Seattle’s city council voted unanimously to decimalize psilocybin—the psychoactive compound in psychedelic mushrooms—and related plant-derived drugs like ayahuasca, Bloomberg reports. While these substances remain technically illegal, the city’s police department has been ordered to make enforcement among their lowest priorities.
The vote made Seattle the largest city to decriminalize these drugs, but it’s far from the first: Denver kicked off a trend of cities passing decriminalization measures three years ago and now at least 9 municipalities have followed suit, including both big coastal cities (Oakland; Washington, D.C.) and smaller towns inhabited by a lot of hippies (Easthampton, Massachusetts).
It’s all part of rising wave of a growing acceptance of psychedelic drugs in America, fueled by promising results treating a variety of mental health concerns in clinical trials, a desire to wind down the war on drugs, and Michael Pollan.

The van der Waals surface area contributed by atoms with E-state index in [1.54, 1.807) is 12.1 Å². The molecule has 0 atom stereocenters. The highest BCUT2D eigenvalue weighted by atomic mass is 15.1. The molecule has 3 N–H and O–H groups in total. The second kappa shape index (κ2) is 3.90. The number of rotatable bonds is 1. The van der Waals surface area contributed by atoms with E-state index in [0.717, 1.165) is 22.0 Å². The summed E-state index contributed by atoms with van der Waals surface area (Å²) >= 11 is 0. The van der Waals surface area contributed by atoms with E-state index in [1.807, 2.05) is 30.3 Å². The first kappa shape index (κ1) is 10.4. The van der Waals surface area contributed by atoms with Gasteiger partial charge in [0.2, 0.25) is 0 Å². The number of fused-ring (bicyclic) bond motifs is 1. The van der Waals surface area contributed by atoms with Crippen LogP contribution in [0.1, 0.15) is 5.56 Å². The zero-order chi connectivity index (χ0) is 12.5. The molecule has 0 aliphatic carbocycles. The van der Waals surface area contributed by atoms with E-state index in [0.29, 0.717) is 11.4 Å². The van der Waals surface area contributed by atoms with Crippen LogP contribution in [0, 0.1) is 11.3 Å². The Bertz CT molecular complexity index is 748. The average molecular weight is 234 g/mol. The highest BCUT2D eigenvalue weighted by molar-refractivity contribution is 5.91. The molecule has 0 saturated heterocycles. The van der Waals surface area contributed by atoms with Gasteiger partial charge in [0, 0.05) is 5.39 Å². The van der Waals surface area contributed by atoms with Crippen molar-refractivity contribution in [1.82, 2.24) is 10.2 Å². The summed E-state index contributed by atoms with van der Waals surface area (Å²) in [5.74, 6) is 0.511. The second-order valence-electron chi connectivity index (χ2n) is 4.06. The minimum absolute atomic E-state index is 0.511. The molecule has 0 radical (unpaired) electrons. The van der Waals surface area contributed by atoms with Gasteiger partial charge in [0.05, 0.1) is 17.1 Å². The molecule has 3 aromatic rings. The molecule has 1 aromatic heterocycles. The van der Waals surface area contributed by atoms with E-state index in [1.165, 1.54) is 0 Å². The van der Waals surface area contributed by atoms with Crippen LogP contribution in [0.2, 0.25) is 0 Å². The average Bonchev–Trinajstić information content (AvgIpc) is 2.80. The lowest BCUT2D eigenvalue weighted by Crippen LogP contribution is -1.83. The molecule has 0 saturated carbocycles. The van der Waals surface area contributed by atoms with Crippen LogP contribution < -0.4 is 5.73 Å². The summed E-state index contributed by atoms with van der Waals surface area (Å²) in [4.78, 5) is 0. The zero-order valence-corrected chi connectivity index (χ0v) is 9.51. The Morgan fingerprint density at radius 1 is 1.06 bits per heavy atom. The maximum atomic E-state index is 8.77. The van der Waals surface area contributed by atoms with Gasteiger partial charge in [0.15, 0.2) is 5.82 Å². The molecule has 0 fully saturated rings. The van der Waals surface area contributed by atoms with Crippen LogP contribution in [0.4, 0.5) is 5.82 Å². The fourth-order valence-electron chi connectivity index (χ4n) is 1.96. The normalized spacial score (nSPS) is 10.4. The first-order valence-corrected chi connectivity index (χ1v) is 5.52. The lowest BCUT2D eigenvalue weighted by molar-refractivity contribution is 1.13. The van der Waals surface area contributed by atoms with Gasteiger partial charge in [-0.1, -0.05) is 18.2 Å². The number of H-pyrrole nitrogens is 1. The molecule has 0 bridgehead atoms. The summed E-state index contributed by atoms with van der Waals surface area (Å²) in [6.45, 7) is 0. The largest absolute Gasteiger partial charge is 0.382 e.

But advocates remain split on exactly how these drugs should be legalized. Last year, Oregon voters passed a ballot measure legalizing psilocybin—but only as administered by a trained guide in a controlled setting. (In a separate ballot measure, the same voters decriminalized virtually all drugs.) The first measure was opposed by some drug legalization advocates, who fear a psychedelic “gold rush” from investors and pharmaceutical companies. That would likely require action at the federal level. For now, at least, you simply won’t get busted buying shrooms on Craigslist in Seattle.